This is a bad habit. Don’t teach your kids this habit. Have you taught them this? Then lets un-school them and get them thinking differently. (maybe you’ll unlearn it too!)

So, we’re going to grab a select amount of  superhero stories and dissect the art and heart behind them. Many of these are the creations of Stan Lee and Jack Kirby. Very seldom have these two just made up a character without emotional or social intent. They create with purpose.

So… here’s the rules for our venture: Before we watch a flick we look up and learn why and how that character was created, what incarnations has it taken over the years, and how did it end up on our screen now. We watch, stop, discuss, think about what we’re seeing.

Then we ask the questions. Was this a faithful telling? Did the authors/directors expound and expand the heart of the story, or did they rob it of its meaning and just try and make a buck? What did we walk away with from this story.

Honestly, we’ve never, ever had these conversations in our house without it transitioning into time with God and the scriptures. It always goes there.

It’d be fun if others were joining along with us. And this won’t stop with just the superhero stories, we’ll be interjecting in other works of animation and beauty as well.

We’ll hope to be sharing it with you along the way!

phone addiction and indie rock for kids!

So, I’m at lunch with my 11-year-old today… and I keep having that urge to check facebook and such. I hate it. It’s really nagging at me lately. I don’t want my life run by that bossy little device. 

So, I came up with a tune, my wife even joined in and wrote a verse. It’s called “Daddy’s Bossy Friend” … and though, when you just read the lyrics it may seem tragic, wait until you hear the music and see the video we’re undoubtedly going to make for this. It’ll be great. 

But here’s the lyrics 

My mama’s got this bossy bossy friend

Their time together just never seems to end

Night or day he never seems to go away

Taking pictures and recording all the cute things that I say

 

When we’re talking he always interrupts

When out to dinner he always interrupts

When reading stories he always interrupts

I really hope his battery dies

 

Daddy’s got his own bossy friend too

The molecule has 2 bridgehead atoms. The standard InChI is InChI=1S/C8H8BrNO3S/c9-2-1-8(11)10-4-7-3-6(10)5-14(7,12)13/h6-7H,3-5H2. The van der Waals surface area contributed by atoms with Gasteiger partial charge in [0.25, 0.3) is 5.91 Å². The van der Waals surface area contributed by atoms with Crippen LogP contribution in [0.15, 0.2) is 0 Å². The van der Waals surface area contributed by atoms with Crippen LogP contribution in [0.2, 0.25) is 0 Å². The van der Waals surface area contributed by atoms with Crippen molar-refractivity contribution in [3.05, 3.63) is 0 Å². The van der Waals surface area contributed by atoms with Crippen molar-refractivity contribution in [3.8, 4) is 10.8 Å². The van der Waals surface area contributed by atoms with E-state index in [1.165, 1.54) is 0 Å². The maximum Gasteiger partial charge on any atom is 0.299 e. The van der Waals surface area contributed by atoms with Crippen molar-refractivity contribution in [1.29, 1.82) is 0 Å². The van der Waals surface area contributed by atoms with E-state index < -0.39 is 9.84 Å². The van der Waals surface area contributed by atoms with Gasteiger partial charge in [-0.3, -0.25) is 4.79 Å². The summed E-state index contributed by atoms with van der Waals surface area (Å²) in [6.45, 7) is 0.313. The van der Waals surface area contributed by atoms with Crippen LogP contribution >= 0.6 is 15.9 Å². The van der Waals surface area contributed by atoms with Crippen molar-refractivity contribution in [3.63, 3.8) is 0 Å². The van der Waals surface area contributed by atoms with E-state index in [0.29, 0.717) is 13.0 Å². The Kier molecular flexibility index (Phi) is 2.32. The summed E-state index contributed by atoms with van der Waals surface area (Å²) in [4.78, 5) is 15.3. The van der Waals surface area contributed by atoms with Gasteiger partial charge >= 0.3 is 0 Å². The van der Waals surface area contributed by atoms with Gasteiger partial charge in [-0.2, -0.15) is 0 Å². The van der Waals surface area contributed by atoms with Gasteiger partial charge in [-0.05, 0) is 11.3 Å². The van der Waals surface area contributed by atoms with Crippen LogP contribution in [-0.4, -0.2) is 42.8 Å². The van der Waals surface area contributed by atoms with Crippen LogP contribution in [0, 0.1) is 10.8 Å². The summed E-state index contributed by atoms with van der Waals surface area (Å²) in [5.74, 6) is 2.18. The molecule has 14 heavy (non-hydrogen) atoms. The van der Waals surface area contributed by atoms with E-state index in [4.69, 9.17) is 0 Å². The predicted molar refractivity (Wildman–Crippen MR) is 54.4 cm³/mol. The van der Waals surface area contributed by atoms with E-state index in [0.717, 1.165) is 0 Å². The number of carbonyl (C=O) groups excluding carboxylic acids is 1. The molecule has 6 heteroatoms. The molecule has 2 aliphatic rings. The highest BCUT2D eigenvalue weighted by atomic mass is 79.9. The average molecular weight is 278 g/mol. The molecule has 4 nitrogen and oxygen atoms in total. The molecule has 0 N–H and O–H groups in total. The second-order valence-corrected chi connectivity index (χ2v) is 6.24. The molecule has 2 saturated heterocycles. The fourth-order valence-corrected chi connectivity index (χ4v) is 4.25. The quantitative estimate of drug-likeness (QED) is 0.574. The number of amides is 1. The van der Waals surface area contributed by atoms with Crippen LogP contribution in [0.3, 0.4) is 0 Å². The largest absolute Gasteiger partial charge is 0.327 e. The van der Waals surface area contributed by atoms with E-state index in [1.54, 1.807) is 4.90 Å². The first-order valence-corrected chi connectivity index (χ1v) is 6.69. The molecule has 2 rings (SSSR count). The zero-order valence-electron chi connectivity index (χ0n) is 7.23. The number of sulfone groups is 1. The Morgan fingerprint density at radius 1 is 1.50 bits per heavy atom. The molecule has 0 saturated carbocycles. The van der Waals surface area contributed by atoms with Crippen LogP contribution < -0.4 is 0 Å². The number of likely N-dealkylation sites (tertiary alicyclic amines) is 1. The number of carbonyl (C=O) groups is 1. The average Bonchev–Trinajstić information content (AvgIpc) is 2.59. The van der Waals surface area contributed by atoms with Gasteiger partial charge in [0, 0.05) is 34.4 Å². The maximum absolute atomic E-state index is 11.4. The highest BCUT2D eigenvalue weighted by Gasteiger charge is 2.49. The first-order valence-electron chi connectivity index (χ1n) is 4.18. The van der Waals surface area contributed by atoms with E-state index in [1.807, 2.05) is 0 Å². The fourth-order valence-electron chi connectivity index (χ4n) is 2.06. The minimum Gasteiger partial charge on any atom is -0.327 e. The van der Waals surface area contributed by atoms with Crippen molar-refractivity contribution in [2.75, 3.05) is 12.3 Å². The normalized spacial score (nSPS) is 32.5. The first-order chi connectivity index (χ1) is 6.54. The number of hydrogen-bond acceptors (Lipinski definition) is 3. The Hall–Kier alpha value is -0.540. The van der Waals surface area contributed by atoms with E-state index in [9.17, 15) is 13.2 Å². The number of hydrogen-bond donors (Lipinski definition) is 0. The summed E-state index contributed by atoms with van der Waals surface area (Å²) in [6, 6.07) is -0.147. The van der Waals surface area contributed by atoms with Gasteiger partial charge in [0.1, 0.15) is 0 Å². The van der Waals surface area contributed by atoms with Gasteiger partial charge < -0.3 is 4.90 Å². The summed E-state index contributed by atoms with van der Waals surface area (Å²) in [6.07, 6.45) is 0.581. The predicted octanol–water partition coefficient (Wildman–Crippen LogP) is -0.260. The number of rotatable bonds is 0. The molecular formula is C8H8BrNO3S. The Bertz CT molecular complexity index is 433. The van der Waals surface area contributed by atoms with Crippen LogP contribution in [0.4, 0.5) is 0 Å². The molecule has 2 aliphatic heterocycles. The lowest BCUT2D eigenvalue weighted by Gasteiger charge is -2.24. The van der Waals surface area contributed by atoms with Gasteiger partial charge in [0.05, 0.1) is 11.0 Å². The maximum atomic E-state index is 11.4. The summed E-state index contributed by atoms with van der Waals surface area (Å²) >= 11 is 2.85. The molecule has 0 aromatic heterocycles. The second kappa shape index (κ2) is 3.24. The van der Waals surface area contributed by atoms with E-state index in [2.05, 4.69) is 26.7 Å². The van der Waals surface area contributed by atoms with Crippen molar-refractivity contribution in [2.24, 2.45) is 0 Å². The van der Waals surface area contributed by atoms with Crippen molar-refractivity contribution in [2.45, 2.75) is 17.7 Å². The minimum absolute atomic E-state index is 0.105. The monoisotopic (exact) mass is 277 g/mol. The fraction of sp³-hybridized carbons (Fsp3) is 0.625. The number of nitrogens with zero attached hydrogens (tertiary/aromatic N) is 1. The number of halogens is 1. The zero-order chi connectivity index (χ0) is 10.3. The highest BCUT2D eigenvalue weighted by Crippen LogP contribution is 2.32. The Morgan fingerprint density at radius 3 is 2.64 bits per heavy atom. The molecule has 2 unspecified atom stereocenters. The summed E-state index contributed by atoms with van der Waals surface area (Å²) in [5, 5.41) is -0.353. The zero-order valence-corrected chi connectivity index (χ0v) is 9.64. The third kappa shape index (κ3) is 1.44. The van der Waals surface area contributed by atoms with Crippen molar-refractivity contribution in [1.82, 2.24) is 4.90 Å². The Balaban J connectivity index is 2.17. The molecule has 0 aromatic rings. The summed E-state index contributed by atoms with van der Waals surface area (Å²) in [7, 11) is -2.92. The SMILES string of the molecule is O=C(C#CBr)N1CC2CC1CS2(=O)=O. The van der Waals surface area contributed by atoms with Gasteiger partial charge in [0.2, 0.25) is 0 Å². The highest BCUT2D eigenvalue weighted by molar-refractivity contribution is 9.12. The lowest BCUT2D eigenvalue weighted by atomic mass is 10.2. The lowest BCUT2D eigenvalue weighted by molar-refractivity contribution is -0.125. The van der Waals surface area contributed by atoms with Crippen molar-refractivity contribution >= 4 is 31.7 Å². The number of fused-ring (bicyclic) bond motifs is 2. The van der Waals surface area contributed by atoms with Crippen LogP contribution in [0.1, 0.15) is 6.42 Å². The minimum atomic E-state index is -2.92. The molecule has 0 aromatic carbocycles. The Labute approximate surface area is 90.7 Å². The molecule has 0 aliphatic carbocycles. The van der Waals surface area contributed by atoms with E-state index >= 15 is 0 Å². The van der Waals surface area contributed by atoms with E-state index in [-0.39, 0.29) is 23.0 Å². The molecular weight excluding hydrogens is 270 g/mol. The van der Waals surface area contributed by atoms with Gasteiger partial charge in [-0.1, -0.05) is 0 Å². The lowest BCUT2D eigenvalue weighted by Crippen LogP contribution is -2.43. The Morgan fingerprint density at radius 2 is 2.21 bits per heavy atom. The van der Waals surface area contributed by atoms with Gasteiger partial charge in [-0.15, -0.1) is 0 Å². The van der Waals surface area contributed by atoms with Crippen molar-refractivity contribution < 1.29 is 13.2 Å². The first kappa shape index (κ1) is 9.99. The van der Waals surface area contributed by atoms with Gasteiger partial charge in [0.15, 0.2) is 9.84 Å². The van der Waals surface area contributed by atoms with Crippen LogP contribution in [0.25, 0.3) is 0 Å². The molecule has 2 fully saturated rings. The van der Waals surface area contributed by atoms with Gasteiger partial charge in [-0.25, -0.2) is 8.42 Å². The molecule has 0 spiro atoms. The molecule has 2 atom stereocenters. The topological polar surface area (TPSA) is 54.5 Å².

When his friend is by his side then he will hardly look at you

But now and then she will hide and go away

And then we all have join in and hunt for her all day

 

When we’re walking she always interrupts

When we’re driving she always interrupts

In the movies she always interrupts

I really hope his battery dies

 

whether we’re sitting in front of the TV

In Church or in the store it’s always quite sight to see

It’s hard to get my daddy to turn and look at me

When his phone is in his hand

 

When his phone is in his hand, It’s always making such unreasonable demands

When her phone is in her face, it’s like she goes to outer space

 

I’m looking at this shiny little thing

It rings and flashes, beeps and sings

In my hands, maybe now I’ll understand

If I’ll push ALL of the buttons and do everything I can

 

When you’re talking I really want my turn

When we’re out to dinner I really want my turn

Read me stories later, I just really want my turn

Don’t let the battey die

 

Now you can watch whatever you want on TV

In church or in the store I’ll be quiet as can be

I doubt I’ll even notice if you turn and look at me

When your phone is in my hand

 

Turn off the phone and play with me

It’s time to turn off the phone and read to me

It’s time to turn off the phone and snuggle while I’m home

Blink an eye and I might be grown

 

Failure as a companion…

So, a friend of mine posted this comic/blog on Facebook the other day.

Be Friends With Failure

It’s very, very well written. I was very encouraged by it. So much so that I showed it to my kids.

But I’ve been thinking on it this morning, and there’s a lot of this that I just don’t live out. If left unchecked, I will tend to desire to be treated with mercy, but to demand perfection from others.

I don’t think that it’s just me. I believe that many of us feel this.

I can’t presume to understand everyone else’s hearts. But I have to look at my own. Both in the way that I parent, and the way that I manage the office I work at.

Am I friends with Failure?

Can I be cool with the reality of the learning curve?

Real and lasting success, in anything, doesn’t come by force and violence, but by dedication and hard work. Maybe you can argue that, but I can’t.

Even in my parenting, I’m finding more and more that it’s much easier to lead my kids with fear than building a deep bond and relationship with them that will guard their hearts from wanting to do what is wrong.

The violence of spanking will deter them for a bit. But the bond of relationship will guard and guide them even when I’m not around. They want to protect that. But the easy way, introducing violence into the relationship on a regular basis is just as “the world” does things.

I was reading an NT Wright commentary on the book of James this morning, he mentioned being *friends* with the world, the violent ways that they go about everything. Not mere physical violence, but violence of the mind, soul, heart, oppression… you name it. The world governs by violence, and it will always amp up the violence to have its way.